1 FABIO September 1, 2013 at 8:03 pm

Hello Tom, I like this blog it home for me in a few ways. I have one company that like to pay me late. So what I did on THEIR invoice note it will be a $15.00 LATE CHARGE FEE DUE ON THEIR NEXT INVOICE.

2 suerita September 2, 2013 at 6:58 am

hi cleaning for profit
I would like to subscribe to the cleaning for profit RSS feed.
Thanks
Suerita

3 Tom Watson September 2, 2013 at 9:45 am

Hi Suerita! GREAT… just click on the “Subscribe” link on the upper right of my site.

4 Tom Watson September 2, 2013 at 9:47 am

Hi Fabio! All you can do is see how that works, then adjust from there. Keep us posted!

5 chrishopewell September 2, 2013 at 2:23 pm

Just like to say that since I found your site, it has helped me a lot. I’m starting my business up and want to do small office cleaning and apartments common areas. I decided to take it one step at a time. The information you give is a big help to me, I just can’t fine information on what is a reasonable price for cleaning common area in a 26 building apartment complex I tried to get quotes, but the places I call what to come and see the property. I live in Maryland.

6 Tom Watson September 3, 2013 at 12:24 pm

Hi! There is no way to find that info… the only way is to go visit the property and see what needs to be done according to their specs. Once you go see it… THEN you can put a price to it.

Why is that? Well… you need to keep this in mind… No two apartments are the same, and no two sets of cleaning requirements will be the same either (all office managers are different and they all want different things cleaned).

At the end of the day the only thing that matters is HOW LONG it will take you to clean the place! With that said, my advice is to start SMALLER then work up to a larger place. This way you get to learn WITHOUT the pressure of wondering whether or not you priced the job correctly.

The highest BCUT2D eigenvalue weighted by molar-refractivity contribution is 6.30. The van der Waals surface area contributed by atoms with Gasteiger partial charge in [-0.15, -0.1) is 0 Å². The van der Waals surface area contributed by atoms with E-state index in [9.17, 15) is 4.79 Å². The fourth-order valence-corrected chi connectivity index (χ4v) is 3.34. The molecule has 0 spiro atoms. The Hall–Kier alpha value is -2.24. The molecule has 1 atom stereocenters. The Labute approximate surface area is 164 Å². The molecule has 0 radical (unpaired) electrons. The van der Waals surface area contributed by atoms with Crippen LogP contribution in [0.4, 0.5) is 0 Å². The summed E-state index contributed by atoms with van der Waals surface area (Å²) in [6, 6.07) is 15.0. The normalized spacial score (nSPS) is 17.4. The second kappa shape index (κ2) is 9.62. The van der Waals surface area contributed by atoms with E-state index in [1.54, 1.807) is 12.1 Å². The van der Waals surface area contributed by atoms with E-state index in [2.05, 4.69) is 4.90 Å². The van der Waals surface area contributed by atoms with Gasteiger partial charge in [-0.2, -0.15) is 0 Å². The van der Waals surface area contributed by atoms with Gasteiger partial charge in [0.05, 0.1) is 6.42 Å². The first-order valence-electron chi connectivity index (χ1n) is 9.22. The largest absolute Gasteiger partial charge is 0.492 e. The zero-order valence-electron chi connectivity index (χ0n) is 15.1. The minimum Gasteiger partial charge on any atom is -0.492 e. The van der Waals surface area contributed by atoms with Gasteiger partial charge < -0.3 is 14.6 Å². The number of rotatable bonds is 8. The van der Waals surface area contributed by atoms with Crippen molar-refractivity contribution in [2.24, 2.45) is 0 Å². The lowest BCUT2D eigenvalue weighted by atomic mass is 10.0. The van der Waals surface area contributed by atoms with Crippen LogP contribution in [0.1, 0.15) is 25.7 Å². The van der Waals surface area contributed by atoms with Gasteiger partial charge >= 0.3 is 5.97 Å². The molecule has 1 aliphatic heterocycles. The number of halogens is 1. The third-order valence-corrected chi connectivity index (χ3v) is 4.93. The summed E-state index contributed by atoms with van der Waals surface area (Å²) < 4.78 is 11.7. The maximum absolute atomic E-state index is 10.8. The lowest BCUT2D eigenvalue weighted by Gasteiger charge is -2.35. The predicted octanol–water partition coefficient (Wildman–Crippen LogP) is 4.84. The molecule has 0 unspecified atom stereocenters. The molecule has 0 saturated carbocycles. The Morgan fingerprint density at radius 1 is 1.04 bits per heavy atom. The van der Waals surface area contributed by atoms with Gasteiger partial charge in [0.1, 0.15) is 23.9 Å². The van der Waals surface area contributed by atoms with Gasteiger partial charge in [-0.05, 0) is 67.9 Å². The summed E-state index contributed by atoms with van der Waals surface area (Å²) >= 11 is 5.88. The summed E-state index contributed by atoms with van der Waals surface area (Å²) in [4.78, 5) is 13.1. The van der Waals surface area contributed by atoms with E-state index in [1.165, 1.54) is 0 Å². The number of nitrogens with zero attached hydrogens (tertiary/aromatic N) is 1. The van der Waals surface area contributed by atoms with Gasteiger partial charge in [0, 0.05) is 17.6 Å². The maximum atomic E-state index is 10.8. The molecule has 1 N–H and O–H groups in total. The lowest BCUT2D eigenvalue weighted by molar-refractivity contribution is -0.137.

7 chrishopewell September 3, 2013 at 8:02 pm

Thanks Tom, I will start small, and I like your site it is very informative.

8 CG Cleaning September 4, 2013 at 11:45 pm

Hi Tom,
Just wondering if you have used sub contractors at all to handle excess work. Was it viable for you and were there any pitfalls to look out for?

9 Tom Watson September 5, 2013 at 8:48 am

Hi! I never used them. My accountant told me to steer clear of them (which I did). Besides… I felt like I would have more control over an employee than a “sub” (they exist is a space where they are not an employee or completely independent, and that makes the water murky in my humble opinion). So in a nutshell, I hired people and learned the ropes on that.

10 tobore January 3, 2014 at 6:57 pm

Hi Tom with reference to you response to chrishopewell when you go view a property are you expected to give a quote right there or are you allowed to feedback later?

11 Tom Watson January 3, 2014 at 7:24 pm

Hi Tobore! No… you get back to them within a few days. You need to go back and “run the numbers” and create a proposal. Generally 2 – 4 days is what I aimed for when getting back to them with a price.

12 Winnie January 27, 2014 at 8:08 am

This site is very informative. Bumped on to it as I was researching for my new cleaning business. Its been of great help. I want to start my cleaning business; want to do residential, in a small way… vacuum cleaning carpets and sofa set..

13 Tom Watson January 27, 2014 at 8:19 am

Hi Winnie! Thanks for the kind words, we appreciate it.